For their museum exhibit, students needed to narrow their focus.
“Since most of the students in the class were also athletes, they wanted to do something about the history of sports at Tabor,” Klanderud said. “Obviously, the history of athletics at Tabor is a huge dynasty in a way, so it was important to try to narrow that down. They asked to look at the development of the football program, specifically.”
Each student then chose a specific area of research and designed that piece of the larger exhibit. Topics included the origins of Tabor’s football program, the homecoming tradition, a dream team comprised of the best Tabor players of all time, the history of the logo and uniform, the success of the recent era, and a statistical study.
Students also went to the Dwight D. Eisenhower Presidential Library, Museum and Boyhood Home in Abilene for a behind-the-scenes tour of what it takes to run a large-scale exhibit.
The class met with Klanderud periodically throughout the spring semester, completing video interviews with Del Reimer, Tabor’s athletic director when football was introduced; Professor Emeritus Richard Kyle, who served as both the head and an assistant football coach at Tabor; and current head football coach Mike Gardner. The footage was compiled into a 20-minute documentary.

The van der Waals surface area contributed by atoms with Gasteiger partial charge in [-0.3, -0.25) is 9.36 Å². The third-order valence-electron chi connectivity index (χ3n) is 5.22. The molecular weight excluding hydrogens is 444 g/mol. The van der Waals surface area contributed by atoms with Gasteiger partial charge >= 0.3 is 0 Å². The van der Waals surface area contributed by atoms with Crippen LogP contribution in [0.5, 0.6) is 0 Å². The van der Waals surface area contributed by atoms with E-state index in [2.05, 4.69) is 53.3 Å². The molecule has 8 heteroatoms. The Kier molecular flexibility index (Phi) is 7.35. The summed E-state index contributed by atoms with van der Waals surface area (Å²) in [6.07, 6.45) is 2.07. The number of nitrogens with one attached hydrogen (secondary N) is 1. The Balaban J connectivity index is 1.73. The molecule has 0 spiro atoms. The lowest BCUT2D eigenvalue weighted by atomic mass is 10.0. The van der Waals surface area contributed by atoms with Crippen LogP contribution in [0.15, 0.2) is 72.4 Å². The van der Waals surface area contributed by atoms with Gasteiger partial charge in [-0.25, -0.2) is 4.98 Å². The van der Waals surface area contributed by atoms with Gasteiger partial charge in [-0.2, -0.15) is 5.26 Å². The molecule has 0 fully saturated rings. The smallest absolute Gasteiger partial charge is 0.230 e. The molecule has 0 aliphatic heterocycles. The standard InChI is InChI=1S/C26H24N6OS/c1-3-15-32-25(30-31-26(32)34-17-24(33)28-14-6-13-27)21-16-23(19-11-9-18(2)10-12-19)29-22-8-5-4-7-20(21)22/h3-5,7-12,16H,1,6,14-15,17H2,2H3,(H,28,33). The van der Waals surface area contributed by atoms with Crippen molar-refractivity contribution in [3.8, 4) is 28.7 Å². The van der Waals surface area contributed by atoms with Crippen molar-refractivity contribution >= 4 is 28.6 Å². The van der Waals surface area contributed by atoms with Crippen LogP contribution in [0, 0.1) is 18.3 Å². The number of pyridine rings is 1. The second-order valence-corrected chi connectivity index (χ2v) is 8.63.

In researching for the project, the class stumbled across a number of interesting finds, Klanderud said. Those included a letter written to Tabor’s president and athletic director in defense of the football program in light of grumblings about it in the community, and a list of calisthenics workouts to be done during the offseason put together by Tabor’s first football coach.
The class also discovered that Tabor made national news for cancelling a homecoming football game because the Bluejays’ 50-person squad was plagued by injury and did not want to face the scheduled Northwestern Oklahoma State University.